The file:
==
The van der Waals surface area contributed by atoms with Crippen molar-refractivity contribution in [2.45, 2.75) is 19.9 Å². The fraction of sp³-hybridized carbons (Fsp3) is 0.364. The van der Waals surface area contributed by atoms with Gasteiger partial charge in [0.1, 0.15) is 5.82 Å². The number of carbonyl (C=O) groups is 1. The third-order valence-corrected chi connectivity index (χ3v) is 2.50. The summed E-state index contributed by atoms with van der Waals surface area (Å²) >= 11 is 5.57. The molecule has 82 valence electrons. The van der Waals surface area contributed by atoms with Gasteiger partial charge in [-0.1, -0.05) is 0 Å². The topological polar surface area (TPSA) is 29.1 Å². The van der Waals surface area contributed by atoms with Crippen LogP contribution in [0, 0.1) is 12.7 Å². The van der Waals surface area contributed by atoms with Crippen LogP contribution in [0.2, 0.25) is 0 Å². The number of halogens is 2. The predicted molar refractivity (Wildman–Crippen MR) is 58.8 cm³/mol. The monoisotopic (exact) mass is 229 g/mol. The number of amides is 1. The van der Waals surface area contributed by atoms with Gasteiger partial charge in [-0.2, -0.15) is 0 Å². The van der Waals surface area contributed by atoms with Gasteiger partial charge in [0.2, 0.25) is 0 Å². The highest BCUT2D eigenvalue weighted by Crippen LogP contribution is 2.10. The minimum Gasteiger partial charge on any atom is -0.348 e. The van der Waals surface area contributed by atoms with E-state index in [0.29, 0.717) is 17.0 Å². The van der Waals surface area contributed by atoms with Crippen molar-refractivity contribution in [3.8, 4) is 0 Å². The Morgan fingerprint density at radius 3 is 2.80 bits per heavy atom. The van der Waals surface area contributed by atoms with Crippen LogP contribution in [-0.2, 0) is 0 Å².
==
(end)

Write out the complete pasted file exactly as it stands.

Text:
The van der Waals surface area contributed by atoms with Crippen molar-refractivity contribution in [2.45, 2.75) is 19.9 Å². The fraction of sp³-hybridized carbons (Fsp3) is 0.364. The van der Waals surface area contributed by atoms with Gasteiger partial charge in [0.1, 0.15) is 5.82 Å². The number of carbonyl (C=O) groups is 1. The third-order valence-corrected chi connectivity index (χ3v) is 2.50. The summed E-state index contributed by atoms with van der Waals surface area (Å²) >= 11 is 5.57. The molecule has 82 valence electrons. The van der Waals surface area contributed by atoms with Gasteiger partial charge in [-0.1, -0.05) is 0 Å². The topological polar surface area (TPSA) is 29.1 Å². The van der Waals surface area contributed by atoms with Crippen LogP contribution in [0, 0.1) is 12.7 Å². The van der Waals surface area contributed by atoms with Crippen LogP contribution in [0.2, 0.25) is 0 Å². The number of halogens is 2. The predicted molar refractivity (Wildman–Crippen MR) is 58.8 cm³/mol. The monoisotopic (exact) mass is 229 g/mol. The number of amides is 1. The van der Waals surface area contributed by atoms with Gasteiger partial charge in [-0.2, -0.15) is 0 Å². The van der Waals surface area contributed by atoms with Gasteiger partial charge in [0.2, 0.25) is 0 Å². The highest BCUT2D eigenvalue weighted by Crippen LogP contribution is 2.10. The minimum Gasteiger partial charge on any atom is -0.348 e. The van der Waals surface area contributed by atoms with E-state index in [0.29, 0.717) is 17.0 Å². The van der Waals surface area contributed by atoms with Crippen molar-refractivity contribution in [3.8, 4) is 0 Å². The Morgan fingerprint density at radius 3 is 2.80 bits per heavy atom. The van der Waals surface area contributed by atoms with Crippen LogP contribution in [-0.2, 0) is 0 Å².